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Markets cautious on eve of Fed rate call

While the Fed is not expected to raise interest rates, remarks from the Fed examined for clues about future moves

Gulf News

LONDON: Global stock markets marked time Tuesday with investors nervous on the eve of a US Federal Reserve interest rate decision.

London and Paris held firm but Frankfurt dipped, after a broadly downbeat session in Asia and despite surging Tokyo stocks.

Wall Street stocks opened on the upside, pushing higher into record territory, with the Dow adding less than a tenth of a percentage point.

Equities had rallied Monday as investors turned their attention to macro issues, particularly the Fed’s policy meeting, and US President Donald Trump’s maiden speech to the UN General Assembly.

All eyes are now on the US central bank, whose two-day gathering kicks off later Tuesday, amid global moves towards tighter monetary policy.

While the Fed is not expected to raise interest rates, remarks from the Fed and its boss Janet Yellen will be pored over for clues about future moves — with talk of another rise — and plans to wind down the vast bond-buying stimulus put in place during the financial crisis.

“I suspect they are not going to raise rates quite yet; I suspect they will guide towards December,” said David Hussey, head of international core equities at Manulife Asset Management.

“The US economy is in reasonably good health at the moment. It’s doing okay.

“Unemployment is very low and the weak dollar is probably going to boost a bit of inflation so she (Yellen) will probably be raising rates again early next year.”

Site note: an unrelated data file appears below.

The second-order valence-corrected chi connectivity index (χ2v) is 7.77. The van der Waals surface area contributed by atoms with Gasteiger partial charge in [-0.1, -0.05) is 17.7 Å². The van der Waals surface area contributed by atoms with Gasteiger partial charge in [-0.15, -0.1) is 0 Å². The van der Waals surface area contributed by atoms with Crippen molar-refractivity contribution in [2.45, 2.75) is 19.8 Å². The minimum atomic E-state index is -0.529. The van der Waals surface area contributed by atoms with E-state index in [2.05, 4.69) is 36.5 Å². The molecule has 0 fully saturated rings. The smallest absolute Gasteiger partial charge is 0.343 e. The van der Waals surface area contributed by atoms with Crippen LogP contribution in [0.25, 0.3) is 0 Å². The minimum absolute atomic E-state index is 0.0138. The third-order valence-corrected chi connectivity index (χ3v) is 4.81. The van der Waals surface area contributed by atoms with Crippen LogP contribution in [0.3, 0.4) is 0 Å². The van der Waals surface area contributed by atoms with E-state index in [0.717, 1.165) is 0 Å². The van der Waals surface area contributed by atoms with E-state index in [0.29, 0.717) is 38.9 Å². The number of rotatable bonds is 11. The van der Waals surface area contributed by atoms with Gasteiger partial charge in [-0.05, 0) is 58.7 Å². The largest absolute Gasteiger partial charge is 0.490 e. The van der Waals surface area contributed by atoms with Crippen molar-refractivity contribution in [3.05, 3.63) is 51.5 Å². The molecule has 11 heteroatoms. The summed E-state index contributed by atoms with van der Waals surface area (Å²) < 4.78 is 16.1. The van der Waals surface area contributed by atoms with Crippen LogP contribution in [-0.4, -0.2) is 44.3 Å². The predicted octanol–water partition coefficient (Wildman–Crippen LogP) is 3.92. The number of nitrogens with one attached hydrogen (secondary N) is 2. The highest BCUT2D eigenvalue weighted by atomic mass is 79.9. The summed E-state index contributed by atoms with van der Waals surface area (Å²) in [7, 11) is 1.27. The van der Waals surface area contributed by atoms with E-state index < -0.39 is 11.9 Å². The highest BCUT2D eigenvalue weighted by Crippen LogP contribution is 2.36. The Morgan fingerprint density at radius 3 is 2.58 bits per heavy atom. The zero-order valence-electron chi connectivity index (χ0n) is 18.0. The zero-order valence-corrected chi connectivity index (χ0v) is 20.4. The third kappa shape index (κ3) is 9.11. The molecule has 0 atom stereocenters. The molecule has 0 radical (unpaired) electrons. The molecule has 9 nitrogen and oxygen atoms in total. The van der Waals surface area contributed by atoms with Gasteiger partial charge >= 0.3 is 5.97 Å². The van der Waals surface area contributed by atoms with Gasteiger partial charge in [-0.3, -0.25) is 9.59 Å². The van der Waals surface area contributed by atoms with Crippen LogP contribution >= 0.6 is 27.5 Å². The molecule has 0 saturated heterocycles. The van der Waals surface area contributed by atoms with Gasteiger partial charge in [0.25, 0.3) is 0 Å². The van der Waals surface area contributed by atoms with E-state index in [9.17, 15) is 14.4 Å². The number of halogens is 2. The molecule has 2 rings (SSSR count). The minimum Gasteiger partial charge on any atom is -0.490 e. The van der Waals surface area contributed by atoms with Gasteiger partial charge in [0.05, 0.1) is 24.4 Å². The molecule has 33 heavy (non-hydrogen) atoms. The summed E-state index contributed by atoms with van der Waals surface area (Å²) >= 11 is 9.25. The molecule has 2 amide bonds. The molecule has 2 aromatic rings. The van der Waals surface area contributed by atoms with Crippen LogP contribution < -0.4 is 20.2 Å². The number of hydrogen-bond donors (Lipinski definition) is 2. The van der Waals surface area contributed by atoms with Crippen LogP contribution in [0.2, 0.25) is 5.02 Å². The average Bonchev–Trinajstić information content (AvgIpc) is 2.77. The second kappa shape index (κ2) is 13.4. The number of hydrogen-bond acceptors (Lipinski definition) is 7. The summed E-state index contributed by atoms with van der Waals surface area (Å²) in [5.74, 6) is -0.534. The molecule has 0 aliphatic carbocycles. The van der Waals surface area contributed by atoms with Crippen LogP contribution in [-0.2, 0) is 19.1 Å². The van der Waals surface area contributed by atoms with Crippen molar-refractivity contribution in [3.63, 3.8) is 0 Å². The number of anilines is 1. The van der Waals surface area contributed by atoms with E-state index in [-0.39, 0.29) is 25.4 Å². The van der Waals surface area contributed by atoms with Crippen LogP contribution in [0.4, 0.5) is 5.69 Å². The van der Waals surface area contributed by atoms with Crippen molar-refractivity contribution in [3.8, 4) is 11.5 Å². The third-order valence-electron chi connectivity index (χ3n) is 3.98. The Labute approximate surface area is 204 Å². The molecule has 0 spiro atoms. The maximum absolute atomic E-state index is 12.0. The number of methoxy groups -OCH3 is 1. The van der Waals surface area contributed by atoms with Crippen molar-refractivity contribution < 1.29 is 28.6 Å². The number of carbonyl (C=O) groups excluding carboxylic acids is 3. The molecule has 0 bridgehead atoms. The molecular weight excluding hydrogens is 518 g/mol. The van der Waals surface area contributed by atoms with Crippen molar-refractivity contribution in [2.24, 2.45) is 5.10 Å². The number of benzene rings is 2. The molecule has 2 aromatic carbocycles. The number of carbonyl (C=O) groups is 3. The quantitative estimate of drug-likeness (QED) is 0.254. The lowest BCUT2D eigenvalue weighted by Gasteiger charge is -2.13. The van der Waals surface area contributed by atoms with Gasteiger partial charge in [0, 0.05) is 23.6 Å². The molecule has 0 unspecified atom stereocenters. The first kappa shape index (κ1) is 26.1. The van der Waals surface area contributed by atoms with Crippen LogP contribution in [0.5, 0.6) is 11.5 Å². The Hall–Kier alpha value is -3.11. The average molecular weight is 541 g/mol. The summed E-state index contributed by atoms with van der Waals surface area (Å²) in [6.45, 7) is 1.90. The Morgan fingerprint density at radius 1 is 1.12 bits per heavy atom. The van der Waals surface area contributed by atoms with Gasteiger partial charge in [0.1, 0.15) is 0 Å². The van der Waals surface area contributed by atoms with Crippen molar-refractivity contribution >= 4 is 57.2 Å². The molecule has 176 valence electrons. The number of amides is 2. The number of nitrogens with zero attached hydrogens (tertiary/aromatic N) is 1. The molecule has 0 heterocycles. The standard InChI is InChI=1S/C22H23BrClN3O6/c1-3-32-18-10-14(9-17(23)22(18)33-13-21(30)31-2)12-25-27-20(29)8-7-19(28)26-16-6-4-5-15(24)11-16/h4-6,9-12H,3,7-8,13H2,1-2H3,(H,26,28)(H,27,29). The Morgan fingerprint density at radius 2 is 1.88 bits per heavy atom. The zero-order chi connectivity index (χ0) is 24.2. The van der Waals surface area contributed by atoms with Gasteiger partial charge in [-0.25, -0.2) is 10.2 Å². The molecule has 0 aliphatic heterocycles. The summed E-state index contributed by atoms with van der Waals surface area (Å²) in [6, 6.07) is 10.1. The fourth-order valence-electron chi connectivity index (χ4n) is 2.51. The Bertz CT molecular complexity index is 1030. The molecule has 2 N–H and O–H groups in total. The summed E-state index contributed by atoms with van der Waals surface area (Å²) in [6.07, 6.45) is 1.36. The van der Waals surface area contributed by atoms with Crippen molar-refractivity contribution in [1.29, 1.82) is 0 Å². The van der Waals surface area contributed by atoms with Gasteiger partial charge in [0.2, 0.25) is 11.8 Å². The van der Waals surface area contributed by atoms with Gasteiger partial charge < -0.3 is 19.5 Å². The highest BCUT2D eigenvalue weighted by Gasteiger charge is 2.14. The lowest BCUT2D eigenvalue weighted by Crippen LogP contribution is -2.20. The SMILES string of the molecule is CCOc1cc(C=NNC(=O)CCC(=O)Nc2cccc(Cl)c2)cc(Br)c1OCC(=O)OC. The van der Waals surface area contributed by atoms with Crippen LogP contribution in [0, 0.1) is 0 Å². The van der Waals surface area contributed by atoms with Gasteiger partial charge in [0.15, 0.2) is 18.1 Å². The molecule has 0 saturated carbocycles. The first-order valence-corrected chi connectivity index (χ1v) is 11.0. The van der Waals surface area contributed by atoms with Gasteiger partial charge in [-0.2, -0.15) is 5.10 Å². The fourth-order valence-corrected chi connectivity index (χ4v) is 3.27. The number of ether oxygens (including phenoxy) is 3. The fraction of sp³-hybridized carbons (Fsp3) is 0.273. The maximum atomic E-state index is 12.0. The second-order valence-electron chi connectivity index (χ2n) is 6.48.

With global economic growth improving, major central banks around the world are mulling moves to tighten monetary policy.

That has sparked investor jitters over the impact of higher borrowing costs on consumers, businesses and financial markets.

“There’s no reason not to start normalising policy. People are obsessing about this,” Hussey told AFP.

“The big picture is that we are at incredibly low rates and they have to start slowly moving back up to some sort of normal neutral level, which is probably some way higher than they are at the moment.

“So ... people see it coming and therefore they are nervous. It’s as simple as that.”

The Fed is also expected this week to announce the start of a plan to gradually reduce the multi-trillion dollar investment holdings built up to support the economy in the wake of the 2008 financial crisis.

World stocks had bounced higher Monday on optimism that Trump can push through the market-friendly policies that helped propel a global rally at the start of the year.

After the selling earlier this month fuelled by North Korea’s nuclear test, Wall Street rebounded Monday to more record peaks.

“The surge was yet another testament that the reinvigoration of the Trump trades is gaining traction,” said Greg McKenna, chief market strategist at AxiTrader.

Japanese dealers returned from a three-day weekend on Tuesday and sent Tokyo stocks two per cent higher with exporters buoyed by the dollar’s push towards 112 yen. The weak yen boosts Japan’s exporters.

However, elsewhere in Asia, markets turned lower as traders cashed out.

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